Yeast P4-ATPases Drs2p and Dnf1p are essential cargos of the NPFXD/Sla1p endocytic pathway.

Liu K, Hua Z, Nepute JA, Graham TR
Mol Biol Cell. 2007 18 (2): 487-500

PMID: 17122361 · PMCID: PMC1783782 · DOI:10.1091/mbc.e06-07-0592

Drs2p family P-type ATPases (P4-ATPases) are required in multiple vesicle-mediated protein transport steps and are proposed to be phospholipid translocases (flippases). The P4-ATPases Drs2p and Dnf1p cycle between the exocytic and endocytic pathways, and here we define endocytosis signals required by these proteins to maintain a steady-state localization to internal organelles. Internalization of Dnf1p from the plasma membrane uses an NPFXD endocytosis signal and its recognition by Sla1p, part of an endocytic coat/adaptor complex with clathrin, Pan1p, Sla2p/End4p, and End3p. Drs2p has multiple endocytosis signals, including two NPFXDs near the C terminus and PEST-like sequences near the N terminus that may mediate ubiquitin (Ub)-dependent endocytosis. Drs2p localizes to the trans-Golgi network in wild-type cells and accumulates on the plasma membrane when both the Ub- and NPFXD-dependent endocytic mechanisms are inactivated. Surprisingly, the pan1-20 temperature-sensitive mutant is constitutively defective for Ub-dependent endocytosis but is not defective for NPFXD-dependent endocytosis at the permissive growth temperature. To sustain viability of pan1-20, Drs2p must be endocytosed through the NPFXD/Sla1p pathway. Thus, Drs2p is an essential endocytic cargo in cells compromised for Ub-dependent endocytosis. These results demonstrate an essential role for endocytosis in retrieving proteins back to the Golgi, and they define critical cargos of the NPFXD/Sla1p system.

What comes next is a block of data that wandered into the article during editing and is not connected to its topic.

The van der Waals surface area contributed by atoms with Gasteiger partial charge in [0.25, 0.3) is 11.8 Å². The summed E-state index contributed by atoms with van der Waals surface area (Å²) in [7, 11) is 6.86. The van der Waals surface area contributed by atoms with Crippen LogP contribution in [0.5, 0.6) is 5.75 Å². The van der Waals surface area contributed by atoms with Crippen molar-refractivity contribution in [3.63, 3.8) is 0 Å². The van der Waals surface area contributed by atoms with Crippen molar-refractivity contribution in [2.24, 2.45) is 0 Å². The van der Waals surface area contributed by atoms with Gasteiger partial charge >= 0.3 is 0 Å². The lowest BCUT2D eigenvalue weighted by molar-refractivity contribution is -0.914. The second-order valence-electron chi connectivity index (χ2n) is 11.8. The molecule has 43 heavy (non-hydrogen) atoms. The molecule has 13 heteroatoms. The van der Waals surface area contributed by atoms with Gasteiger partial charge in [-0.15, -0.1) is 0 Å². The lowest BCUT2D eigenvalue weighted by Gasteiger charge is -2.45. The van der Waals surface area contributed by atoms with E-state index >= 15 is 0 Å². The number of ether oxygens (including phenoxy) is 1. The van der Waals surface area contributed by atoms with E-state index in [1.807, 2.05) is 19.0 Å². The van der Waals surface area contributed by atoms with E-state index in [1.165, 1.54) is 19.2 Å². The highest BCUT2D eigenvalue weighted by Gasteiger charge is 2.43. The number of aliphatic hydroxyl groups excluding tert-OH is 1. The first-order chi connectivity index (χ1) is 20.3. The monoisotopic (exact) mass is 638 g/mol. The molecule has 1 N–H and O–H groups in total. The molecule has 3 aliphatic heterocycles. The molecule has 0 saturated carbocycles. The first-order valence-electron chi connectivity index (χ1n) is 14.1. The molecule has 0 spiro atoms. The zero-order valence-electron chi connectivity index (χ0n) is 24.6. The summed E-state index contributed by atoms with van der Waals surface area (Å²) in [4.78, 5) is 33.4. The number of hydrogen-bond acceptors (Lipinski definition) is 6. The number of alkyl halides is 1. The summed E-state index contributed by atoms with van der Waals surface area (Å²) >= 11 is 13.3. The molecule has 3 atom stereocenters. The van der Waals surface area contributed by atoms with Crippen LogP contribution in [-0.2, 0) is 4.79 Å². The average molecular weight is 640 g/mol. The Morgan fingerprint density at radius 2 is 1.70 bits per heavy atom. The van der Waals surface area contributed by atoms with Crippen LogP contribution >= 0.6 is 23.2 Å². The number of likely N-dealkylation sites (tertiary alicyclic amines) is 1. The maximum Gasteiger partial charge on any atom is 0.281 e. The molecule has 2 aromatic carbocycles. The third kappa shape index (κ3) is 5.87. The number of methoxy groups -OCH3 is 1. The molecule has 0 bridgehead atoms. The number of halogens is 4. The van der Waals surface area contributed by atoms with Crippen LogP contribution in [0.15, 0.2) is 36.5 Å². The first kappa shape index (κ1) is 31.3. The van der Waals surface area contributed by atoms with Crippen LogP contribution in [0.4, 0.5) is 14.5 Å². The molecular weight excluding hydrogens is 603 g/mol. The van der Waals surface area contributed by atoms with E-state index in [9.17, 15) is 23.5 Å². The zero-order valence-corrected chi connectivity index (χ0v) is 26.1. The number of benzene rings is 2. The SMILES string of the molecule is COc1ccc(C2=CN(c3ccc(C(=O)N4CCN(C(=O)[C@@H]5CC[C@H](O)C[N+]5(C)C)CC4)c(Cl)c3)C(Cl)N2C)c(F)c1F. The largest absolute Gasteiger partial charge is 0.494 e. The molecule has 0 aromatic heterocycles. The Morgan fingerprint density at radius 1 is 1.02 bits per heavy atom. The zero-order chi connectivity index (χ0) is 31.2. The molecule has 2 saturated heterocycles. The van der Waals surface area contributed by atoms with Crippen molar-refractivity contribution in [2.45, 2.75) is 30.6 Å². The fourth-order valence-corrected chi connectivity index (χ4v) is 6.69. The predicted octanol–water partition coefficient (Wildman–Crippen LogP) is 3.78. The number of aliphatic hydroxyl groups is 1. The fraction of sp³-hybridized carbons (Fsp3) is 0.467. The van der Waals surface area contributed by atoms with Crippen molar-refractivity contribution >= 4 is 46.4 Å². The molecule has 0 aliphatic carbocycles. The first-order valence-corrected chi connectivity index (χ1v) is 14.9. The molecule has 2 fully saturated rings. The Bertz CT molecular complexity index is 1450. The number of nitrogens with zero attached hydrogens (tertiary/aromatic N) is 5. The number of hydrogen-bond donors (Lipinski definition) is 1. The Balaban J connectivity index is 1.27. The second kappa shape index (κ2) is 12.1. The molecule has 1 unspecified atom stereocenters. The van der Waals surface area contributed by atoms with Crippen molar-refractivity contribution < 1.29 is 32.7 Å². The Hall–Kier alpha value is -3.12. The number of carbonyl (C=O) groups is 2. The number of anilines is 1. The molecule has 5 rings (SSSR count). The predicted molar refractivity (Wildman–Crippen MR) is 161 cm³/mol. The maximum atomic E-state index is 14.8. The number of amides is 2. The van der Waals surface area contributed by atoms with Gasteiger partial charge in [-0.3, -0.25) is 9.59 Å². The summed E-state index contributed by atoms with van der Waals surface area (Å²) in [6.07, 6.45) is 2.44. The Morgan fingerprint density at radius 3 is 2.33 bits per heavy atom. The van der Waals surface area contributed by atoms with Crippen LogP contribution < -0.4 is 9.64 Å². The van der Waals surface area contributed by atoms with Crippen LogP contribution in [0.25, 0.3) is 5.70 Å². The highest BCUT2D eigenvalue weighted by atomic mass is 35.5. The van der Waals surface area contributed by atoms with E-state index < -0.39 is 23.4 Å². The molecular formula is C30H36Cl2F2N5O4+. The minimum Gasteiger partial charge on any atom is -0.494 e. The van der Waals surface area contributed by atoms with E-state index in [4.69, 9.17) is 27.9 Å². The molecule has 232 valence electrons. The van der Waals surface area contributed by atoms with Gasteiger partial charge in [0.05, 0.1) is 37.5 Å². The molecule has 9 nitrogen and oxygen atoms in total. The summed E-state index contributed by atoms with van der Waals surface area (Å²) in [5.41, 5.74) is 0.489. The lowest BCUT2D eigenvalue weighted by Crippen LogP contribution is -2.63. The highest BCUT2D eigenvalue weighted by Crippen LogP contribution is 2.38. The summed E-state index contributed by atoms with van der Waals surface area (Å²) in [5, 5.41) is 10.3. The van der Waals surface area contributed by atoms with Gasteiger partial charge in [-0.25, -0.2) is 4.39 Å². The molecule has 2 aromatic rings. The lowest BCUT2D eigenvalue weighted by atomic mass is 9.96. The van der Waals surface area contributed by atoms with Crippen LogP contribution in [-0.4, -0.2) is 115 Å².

MeSH Terms (18)

Adenosine Triphosphatases Amino Acid Motifs Amino Acid Sequence ATP-Binding Cassette Transporters Calcium-Transporting ATPases Carrier Proteins Cytoskeletal Proteins Endocytosis Endosomes Exocytosis Fungal Proteins Golgi Apparatus Microfilament Proteins Molecular Sequence Data Protein Transport Saccharomyces cerevisiae Saccharomyces cerevisiae Proteins Ubiquitin

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